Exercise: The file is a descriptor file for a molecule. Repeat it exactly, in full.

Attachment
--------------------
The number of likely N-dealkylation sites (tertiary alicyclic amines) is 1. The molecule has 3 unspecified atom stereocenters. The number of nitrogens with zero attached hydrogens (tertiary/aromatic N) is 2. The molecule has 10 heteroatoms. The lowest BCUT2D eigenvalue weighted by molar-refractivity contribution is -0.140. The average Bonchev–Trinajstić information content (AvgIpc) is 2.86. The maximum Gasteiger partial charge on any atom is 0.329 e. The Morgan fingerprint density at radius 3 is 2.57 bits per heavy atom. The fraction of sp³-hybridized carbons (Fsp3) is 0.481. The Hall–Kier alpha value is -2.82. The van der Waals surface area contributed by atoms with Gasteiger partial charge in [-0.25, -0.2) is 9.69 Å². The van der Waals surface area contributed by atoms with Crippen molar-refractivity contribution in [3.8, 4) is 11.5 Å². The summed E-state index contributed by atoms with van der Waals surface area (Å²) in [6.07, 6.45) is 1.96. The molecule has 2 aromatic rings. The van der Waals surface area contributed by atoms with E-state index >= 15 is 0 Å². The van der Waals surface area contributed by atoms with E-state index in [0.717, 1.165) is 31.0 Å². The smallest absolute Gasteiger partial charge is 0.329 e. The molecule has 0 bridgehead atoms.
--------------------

The number of likely N-dealkylation sites (tertiary alicyclic amines) is 1. The molecule has 3 unspecified atom stereocenters. The number of nitrogens with zero attached hydrogens (tertiary/aromatic N) is 2. The molecule has 10 heteroatoms. The lowest BCUT2D eigenvalue weighted by molar-refractivity contribution is -0.140. The average Bonchev–Trinajstić information content (AvgIpc) is 2.86. The maximum Gasteiger partial charge on any atom is 0.329 e. The Morgan fingerprint density at radius 3 is 2.57 bits per heavy atom. The fraction of sp³-hybridized carbons (Fsp3) is 0.481. The Hall–Kier alpha value is -2.82. The van der Waals surface area contributed by atoms with Gasteiger partial charge in [-0.25, -0.2) is 9.69 Å². The van der Waals surface area contributed by atoms with Crippen molar-refractivity contribution in [3.8, 4) is 11.5 Å². The summed E-state index contributed by atoms with van der Waals surface area (Å²) in [6.07, 6.45) is 1.96. The molecule has 2 aromatic rings. The van der Waals surface area contributed by atoms with E-state index >= 15 is 0 Å². The van der Waals surface area contributed by atoms with E-state index in [0.717, 1.165) is 31.0 Å². The smallest absolute Gasteiger partial charge is 0.329 e. The molecule has 0 bridgehead atoms.